Edward Henderson | California Black Media
Four California government employee unions are demanding salary increases from the California Department of Human resources (CalHR) and the State Legislature to keep up with the high cost of living in California. When compared to their peers in the private sector, the employees say, there is a significant disparity in salaries.
Representatives of the unions say they are frustrated with stalled negotiations with the state over disparities in pay. Last week, one of the Unions, the American Physicians and Dentists, authorized a strike.
The other three unions are the Service Employees International Union (SEIU) Local 1000 – California’s largest labor union; the California Correctional Peace Officers; and the California Association of Professional Scientists.
In June, the SEIU employees initially demanded a 30% wage increase in their next three-year contract. The legislature countered with an offer of a 2% annual increase over three years. That offer – which union members view as a move to low-ball them — sparked a demonstration at the State Capitol in June that has been followed by an ongoing stalemate between the parties.
“It’s moving slowly,” said Local 1000’s Vice President of Bargaining Irene Greene. “We’re severely disappointed in the state’s movement to get this contract negotiated with bargaining team members.”
According to the bargaining update, the state also rejected the union’s request for paid time off to observe Juneteenth.
Local 1000 represents approximately 100,000 workers in jobs as diverse as prison librarians, janitorial staff and educators at California’s schools for the deaf and blind.
In response to the state’s 2% initial offer, the Union lowered its wage request to a 26% raise.
Greene believes the union’s 26% compromise is reasonable, considering the high cost of living in California.
“We have a large number of members that are unable to maintain a living wage in the state of California. They love the positions that they work in, however we’ve been delayed in our salary increase for a number of years,” she said. “The reason we felt that the 30% and 26% were justified is because of the low income we are finding ourselves getting.”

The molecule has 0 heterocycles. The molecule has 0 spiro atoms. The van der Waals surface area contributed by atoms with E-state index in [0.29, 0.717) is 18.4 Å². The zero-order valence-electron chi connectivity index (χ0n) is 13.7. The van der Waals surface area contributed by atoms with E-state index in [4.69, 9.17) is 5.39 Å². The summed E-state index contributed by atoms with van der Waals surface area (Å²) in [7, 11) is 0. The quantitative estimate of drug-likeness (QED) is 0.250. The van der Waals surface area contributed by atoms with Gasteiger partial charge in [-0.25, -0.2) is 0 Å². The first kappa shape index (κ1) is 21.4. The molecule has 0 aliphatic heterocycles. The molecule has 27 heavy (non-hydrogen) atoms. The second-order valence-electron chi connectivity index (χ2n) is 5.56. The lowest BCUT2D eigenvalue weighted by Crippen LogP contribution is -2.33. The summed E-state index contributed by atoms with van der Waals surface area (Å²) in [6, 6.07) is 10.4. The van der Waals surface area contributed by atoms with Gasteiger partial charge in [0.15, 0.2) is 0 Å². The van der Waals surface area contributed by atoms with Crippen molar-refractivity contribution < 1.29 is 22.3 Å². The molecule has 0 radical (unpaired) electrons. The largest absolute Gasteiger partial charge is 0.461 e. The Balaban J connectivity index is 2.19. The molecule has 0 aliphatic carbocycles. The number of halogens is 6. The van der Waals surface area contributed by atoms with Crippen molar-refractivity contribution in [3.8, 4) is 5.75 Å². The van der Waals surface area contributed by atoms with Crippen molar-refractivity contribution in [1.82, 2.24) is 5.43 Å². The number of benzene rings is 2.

Greene said union jobs once ensured a comfortable standard of living, but this is no longer the case.
“We used to be able to have these jobs as middle class jobs, purchase a home, be able to provide for our families and retire with dignity,” she added. “At this point, those who we represent are really struggling.”
California Black Media contacted CalHR for comment, but Camille Travis, deputy director of communications for the state’s human resource agency, said the department does not comment on or share proposals for ongoing negotiations.
For nearly three years now, the California Association of Professional Scientists have been in negotiations with the state, demanding up to 43% increases in pay.
Assemblymember Tina McKinnor (D-Inglewood) introduced a bill Assembly Bill (AB) 1677 that would commission the UC Berkeley Labor Center to assess the salary structure of scientists employed by the state. The Assembly Appropriations Committee is currently reviewing the bill.
Another study commissioned by Local 1000 and conducted by the UC Berkeley Labor Center released in March found that many Local 1000 members, particularly women, Black and Latino employees were struggling financially. The study also found that nearly 70% of the union’s members did not earn enough to support themselves and at least one child.
While the majority of Local 1000’s contracts will remain in effect until a new agreement is reached, members enrolled in CalPERS health insurance plans lost their monthly $260 health care stipend on June 30.
Some consider this as an additional reduction in pay that workers must endure. Local 1000 proposed a new monthly payment of $320 to cover those losses, but the state rejected that request, according to the bargaining update. Instead, the state countered with a three-tiered stipend — $30, $70 or $140 — depending on the employee’s chosen health plan.
Despite the complications and setbacks during current negotiations, Greene remains hopeful that an agreement will be reached that will benefit the workers she represents.
“I’m still optimistic. I still believe in my state, I believe in this negotiation process, and I still have hope that the state is going to live up to their end and that they’re going to be there for those who work for them,” she said. “My hope is still there. I believe we are going to get this done.”